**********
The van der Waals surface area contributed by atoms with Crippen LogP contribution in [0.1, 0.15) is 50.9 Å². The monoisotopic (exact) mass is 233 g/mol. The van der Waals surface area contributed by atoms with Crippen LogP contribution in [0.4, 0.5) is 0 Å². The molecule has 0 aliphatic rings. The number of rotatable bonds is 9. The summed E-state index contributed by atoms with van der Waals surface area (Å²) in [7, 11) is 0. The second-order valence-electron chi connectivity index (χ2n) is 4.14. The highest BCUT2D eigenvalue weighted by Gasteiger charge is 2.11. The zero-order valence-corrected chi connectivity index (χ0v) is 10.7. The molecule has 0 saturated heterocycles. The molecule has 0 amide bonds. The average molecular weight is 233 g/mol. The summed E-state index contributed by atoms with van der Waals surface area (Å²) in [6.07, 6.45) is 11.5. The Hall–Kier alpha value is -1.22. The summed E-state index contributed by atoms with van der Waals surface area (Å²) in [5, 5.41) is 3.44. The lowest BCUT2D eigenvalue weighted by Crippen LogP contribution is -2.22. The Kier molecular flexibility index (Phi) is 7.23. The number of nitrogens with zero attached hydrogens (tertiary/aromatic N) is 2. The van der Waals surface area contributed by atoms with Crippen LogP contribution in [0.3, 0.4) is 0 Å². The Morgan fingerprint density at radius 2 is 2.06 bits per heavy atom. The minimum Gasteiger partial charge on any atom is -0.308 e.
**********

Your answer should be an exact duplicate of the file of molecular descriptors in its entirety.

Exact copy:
The van der Waals surface area contributed by atoms with Crippen LogP contribution in [0.1, 0.15) is 50.9 Å². The monoisotopic (exact) mass is 233 g/mol. The van der Waals surface area contributed by atoms with Crippen LogP contribution in [0.4, 0.5) is 0 Å². The molecule has 0 aliphatic rings. The number of rotatable bonds is 9. The summed E-state index contributed by atoms with van der Waals surface area (Å²) in [7, 11) is 0. The second-order valence-electron chi connectivity index (χ2n) is 4.14. The highest BCUT2D eigenvalue weighted by Gasteiger charge is 2.11. The zero-order valence-corrected chi connectivity index (χ0v) is 10.7. The molecule has 0 saturated heterocycles. The molecule has 0 amide bonds. The average molecular weight is 233 g/mol. The summed E-state index contributed by atoms with van der Waals surface area (Å²) in [6.07, 6.45) is 11.5. The Hall–Kier alpha value is -1.22. The summed E-state index contributed by atoms with van der Waals surface area (Å²) in [5, 5.41) is 3.44. The lowest BCUT2D eigenvalue weighted by Crippen LogP contribution is -2.22. The Kier molecular flexibility index (Phi) is 7.23. The number of nitrogens with zero attached hydrogens (tertiary/aromatic N) is 2. The van der Waals surface area contributed by atoms with Crippen LogP contribution in [0.3, 0.4) is 0 Å². The Morgan fingerprint density at radius 2 is 2.06 bits per heavy atom. The minimum Gasteiger partial charge on any atom is -0.308 e.